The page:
The intensity of tornadoes is generally specified on the Enhanced Fujita Scale (see Fujita scale), based on the damage caused, although in some respects the TORRO scale has advantages, because it is based on wind speed. The record speed for a tornado (512 km h−1) was determined by Doppler radar in the extremely violent tornado that hit the outskirts of Oklahoma City on 3 May 1999. The pressure drop in the centre is estimated to reach 200–250 hPa, which causes the air to reach saturation, giving rise to the visible vortex. Tornadoes have typical durations of 15 minutes, but occasionally much more; diameters of 100–2 000 m; and path-lengths of 10–100 km. Multiple outbreaks frequently occur, one extreme case being on 3–4 April 1974, when 148 were recorded. Some record path-lengths may actually represent a series of tornadoes forming and decaying one after another. See also dry line; feeder band; gustnado; hook echo; suction vortex; undular bore.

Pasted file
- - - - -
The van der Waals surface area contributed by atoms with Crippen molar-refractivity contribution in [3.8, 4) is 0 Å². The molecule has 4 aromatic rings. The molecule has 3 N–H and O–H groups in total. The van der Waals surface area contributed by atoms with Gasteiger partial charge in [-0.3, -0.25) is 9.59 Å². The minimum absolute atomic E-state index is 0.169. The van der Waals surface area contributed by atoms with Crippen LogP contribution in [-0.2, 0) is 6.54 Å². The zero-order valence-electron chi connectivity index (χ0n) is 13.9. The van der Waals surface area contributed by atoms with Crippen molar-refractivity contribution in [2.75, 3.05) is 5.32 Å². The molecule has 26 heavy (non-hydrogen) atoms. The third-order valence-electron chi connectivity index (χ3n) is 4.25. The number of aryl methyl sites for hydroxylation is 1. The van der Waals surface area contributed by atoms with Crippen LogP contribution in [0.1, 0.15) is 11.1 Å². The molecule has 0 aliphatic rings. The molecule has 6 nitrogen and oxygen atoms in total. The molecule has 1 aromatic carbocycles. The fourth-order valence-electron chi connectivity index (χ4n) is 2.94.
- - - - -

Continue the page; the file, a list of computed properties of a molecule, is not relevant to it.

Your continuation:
Subjects: Meteorology and Climatology.